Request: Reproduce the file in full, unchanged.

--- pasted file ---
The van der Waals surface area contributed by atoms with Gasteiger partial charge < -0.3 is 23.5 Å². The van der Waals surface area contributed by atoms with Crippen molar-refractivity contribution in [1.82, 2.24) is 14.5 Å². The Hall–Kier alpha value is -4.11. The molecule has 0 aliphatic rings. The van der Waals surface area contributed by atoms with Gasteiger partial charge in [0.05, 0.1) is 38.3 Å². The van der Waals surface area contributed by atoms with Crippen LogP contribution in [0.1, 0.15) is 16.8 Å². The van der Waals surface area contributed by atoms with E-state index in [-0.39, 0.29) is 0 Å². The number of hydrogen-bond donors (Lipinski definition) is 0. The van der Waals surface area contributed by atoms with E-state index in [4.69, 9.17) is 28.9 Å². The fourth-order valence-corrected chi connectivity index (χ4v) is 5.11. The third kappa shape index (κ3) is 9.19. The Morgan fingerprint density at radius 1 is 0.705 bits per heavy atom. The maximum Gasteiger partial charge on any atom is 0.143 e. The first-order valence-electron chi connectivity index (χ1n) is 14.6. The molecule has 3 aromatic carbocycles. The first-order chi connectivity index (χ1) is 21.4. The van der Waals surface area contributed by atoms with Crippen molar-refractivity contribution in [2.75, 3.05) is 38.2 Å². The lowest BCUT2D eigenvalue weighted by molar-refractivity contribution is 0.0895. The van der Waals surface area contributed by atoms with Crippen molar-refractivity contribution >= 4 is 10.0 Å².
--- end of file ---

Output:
The van der Waals surface area contributed by atoms with Gasteiger partial charge < -0.3 is 23.5 Å². The van der Waals surface area contributed by atoms with Crippen molar-refractivity contribution in [1.82, 2.24) is 14.5 Å². The Hall–Kier alpha value is -4.11. The molecule has 0 aliphatic rings. The van der Waals surface area contributed by atoms with Gasteiger partial charge in [0.05, 0.1) is 38.3 Å². The van der Waals surface area contributed by atoms with Crippen LogP contribution in [0.1, 0.15) is 16.8 Å². The van der Waals surface area contributed by atoms with E-state index in [-0.39, 0.29) is 0 Å². The number of hydrogen-bond donors (Lipinski definition) is 0. The van der Waals surface area contributed by atoms with E-state index in [4.69, 9.17) is 28.9 Å². The fourth-order valence-corrected chi connectivity index (χ4v) is 5.11. The third kappa shape index (κ3) is 9.19. The Morgan fingerprint density at radius 1 is 0.705 bits per heavy atom. The maximum Gasteiger partial charge on any atom is 0.143 e. The first-order valence-electron chi connectivity index (χ1n) is 14.6. The molecule has 3 aromatic carbocycles. The first-order chi connectivity index (χ1) is 21.4. The van der Waals surface area contributed by atoms with Crippen molar-refractivity contribution in [2.75, 3.05) is 38.2 Å². The lowest BCUT2D eigenvalue weighted by molar-refractivity contribution is 0.0895. The van der Waals surface area contributed by atoms with Crippen molar-refractivity contribution >= 4 is 10.0 Å².